Natural gas processing

Hydrate formation prevention strategies

A detailed simulation study was performed to determine the likelihood of hydrate formation in a subsystem including pipelines and a wellhead. In case the risk associated with hydrates was considered to be high, a mitigation strategy would have to be developed. The Process Ecology Hydrate Extension was used to determine the requirements for either line heaters or methanol injection for those locations that showed potential for hydrate formation. Start-up conditions for wells were a particular concern as temperature gradients could be quite large; temperature at startup was lower than the minimum design temperature of pipes and could also result in brittle failure.

Strategies for hydrate inhibition such as line heating, methanol injection, and water removal were proposed and reviewed.

It is well known that the formation of hydrates in natural gas processing facilities and pipelines is a critical issue as hydrates can plug equipment, instruments, and restrict or interrupt flow in pipelines. Hydrates will form when the temperature is at or below the hydrate formation temperature, normally with “free” water present, and depending on gas composition and pressure. In general, hydrates can be prevented by:

  1. Maintaining the system temperature above the hydrate formation temperature by using a heater and/or insulation.
  2. Dehydration of the gas to prevent the condensation of a free water phase.
  3. Injection of thermodynamic inhibitors to suppress the hydrate formation temperature in the free water phase.

For wellsites, line heating or dehydration is often not practical or economically feasible, and the injection of hydrate inhibitors is an effective method for preventing hydrate formation. Methanol (MeOH) is widely used as an inhibitor in natural gas pipelines, particularly in cold climate facilities (e.g., Canada). In these difficult environments, methanol injection is usually the most economical solution for preventing hydrate formation and is often the only option.

Determination of MeOH Injection Rate

The determination of methanol injection rate can be a challenging task mainly because of methanol partitioning considerations: the injected MeOH may partition into three phases: (a) the aqueous phase, (b) the vapor phase and (c) the hydrocarbon phase. The amount of MeOH to be injected must be sufficient to suppress hydrate formation in the aqueous phase, and also to replace methanol “losses” to the equilibrium vapor and hydrocarbon liquid phases. In this project, a combination of the GPSA manual and process simulation were used to overcome these challenges and calculate the required methanol injection rate.  This information is crucial for safe pipeline operations.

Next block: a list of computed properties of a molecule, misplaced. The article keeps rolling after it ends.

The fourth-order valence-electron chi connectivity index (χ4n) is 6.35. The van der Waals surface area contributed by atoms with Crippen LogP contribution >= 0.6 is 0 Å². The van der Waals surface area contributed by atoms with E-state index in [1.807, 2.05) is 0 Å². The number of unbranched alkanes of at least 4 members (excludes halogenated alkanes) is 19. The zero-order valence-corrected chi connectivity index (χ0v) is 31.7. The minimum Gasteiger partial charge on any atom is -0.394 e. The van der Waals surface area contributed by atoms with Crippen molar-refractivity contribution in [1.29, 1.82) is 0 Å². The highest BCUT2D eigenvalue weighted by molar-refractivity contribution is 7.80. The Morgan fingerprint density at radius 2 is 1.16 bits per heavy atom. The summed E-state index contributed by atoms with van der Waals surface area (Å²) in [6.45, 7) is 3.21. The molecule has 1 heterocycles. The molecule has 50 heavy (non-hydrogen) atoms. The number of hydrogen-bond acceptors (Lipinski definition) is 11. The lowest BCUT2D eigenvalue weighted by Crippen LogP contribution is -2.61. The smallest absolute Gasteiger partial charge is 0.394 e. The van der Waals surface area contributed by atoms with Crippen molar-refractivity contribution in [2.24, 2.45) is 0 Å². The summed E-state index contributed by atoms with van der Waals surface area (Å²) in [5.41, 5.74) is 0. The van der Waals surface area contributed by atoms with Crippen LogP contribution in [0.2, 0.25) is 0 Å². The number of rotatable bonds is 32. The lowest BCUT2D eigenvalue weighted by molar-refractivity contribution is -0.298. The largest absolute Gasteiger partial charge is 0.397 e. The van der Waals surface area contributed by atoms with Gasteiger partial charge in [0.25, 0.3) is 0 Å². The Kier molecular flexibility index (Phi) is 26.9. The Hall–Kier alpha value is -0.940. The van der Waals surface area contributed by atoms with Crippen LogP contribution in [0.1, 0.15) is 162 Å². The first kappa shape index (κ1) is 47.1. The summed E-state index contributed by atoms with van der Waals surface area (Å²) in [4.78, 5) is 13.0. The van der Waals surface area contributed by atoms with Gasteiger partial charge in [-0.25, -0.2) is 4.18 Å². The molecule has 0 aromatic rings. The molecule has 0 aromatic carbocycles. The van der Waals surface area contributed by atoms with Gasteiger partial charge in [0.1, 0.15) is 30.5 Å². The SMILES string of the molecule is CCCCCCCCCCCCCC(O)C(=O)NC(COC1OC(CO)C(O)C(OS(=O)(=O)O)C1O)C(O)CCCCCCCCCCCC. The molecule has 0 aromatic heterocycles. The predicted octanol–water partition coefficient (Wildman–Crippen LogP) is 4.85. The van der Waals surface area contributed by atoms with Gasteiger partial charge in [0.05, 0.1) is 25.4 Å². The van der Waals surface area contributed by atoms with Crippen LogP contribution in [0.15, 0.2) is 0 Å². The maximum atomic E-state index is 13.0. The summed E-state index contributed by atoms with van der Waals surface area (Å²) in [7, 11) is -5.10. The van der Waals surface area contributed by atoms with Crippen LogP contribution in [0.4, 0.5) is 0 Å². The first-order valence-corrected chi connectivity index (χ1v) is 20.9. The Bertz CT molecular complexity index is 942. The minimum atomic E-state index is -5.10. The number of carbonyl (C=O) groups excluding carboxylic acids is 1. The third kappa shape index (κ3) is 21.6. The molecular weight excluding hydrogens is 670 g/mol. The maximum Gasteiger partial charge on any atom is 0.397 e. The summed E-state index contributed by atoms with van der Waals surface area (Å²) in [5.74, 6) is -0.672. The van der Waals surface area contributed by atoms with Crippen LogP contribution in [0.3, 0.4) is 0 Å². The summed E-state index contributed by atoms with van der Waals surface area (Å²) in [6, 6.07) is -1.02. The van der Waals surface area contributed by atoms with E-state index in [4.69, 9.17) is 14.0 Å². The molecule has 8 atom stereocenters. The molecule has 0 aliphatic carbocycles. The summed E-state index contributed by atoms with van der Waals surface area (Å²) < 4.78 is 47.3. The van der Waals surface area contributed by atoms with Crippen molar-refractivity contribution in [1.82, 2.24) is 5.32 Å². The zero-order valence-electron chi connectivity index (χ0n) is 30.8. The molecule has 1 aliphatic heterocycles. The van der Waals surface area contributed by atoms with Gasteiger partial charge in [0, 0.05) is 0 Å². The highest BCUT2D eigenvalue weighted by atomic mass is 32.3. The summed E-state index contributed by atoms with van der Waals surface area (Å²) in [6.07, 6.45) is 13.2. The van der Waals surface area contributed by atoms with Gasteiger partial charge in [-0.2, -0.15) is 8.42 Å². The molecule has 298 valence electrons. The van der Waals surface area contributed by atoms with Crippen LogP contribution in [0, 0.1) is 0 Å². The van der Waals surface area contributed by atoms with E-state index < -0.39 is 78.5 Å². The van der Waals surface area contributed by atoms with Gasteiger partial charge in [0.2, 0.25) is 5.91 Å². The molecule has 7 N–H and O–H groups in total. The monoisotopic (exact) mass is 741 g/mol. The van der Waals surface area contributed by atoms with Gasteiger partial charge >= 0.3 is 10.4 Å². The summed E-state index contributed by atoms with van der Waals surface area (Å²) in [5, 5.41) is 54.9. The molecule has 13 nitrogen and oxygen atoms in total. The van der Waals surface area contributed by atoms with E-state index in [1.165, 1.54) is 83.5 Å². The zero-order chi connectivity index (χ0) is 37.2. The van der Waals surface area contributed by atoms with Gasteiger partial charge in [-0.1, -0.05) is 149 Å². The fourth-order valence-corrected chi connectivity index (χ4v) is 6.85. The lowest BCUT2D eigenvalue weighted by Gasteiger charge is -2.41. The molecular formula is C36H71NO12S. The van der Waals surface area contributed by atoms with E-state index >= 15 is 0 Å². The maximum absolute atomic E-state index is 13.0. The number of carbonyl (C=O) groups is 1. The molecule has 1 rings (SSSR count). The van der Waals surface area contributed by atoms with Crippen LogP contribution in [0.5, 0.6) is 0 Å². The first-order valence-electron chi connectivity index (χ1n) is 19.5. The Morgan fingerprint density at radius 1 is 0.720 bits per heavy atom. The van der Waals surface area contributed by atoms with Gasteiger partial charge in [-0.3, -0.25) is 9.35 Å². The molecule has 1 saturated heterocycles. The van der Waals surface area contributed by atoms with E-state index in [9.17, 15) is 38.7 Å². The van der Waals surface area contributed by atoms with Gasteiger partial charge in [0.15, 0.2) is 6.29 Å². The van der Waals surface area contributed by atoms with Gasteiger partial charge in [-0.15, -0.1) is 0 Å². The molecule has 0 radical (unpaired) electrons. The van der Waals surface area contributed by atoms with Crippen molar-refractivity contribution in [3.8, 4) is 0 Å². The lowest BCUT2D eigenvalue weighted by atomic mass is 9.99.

Process Ecology has worked closely with Aspentech and their HYSYS simulation environment on several methanol partitioning studies through the years.  It is crucial to choose an appropriate fluid property package (PP) to determine the methanol injection rate. Some commonly used property packages, like Peng-Robinson (PR) will largely overpredict MeOH in the hydrocarbon phase. In 2015 Aspentech released HYSYS v8.8 with the addition of the Cubic-Plus-Association (CPA) fluid property package. This updated CPA PP can more accurately model methanol phase behavior, especially the liquid-liquid equilibria (LLE) including the prediction of the partitioning of methanol between water and the hydrocarbon phase.

Case study

A simplified PFD of a portion of the system is shown below:

The results of the CPA package are promising, showing a marked improvement in methanol inhibitor predictions in particular, when compared to alternative methods. For example, the amount of methanol required to suppress hydrate formation temperature in a specified fluid from 20 °C to 0 °C is as follows:

Compared to the rate predicted by the Peng Robinson PP, the CPA PP in HYSYS results in a MeOH injection rate that is much closer to the number calculated by GPSA.


In summary, while process simulators like HYSYS bring significant benefits and convenience to operating and engineering companies, results must always be carefully evaluated and selection of the correct property package when performing calculations is essential.For methanol injection rate calculations in HYSYS, we believe that the Peng Robinson property package vastly overpredicts the amount of methanol partitioned, or “lost” into the hydrocarbon liquid phase. We have demonstrated that the new CPA property package gives a much better prediction of required MeOH rates for hydrate suppression.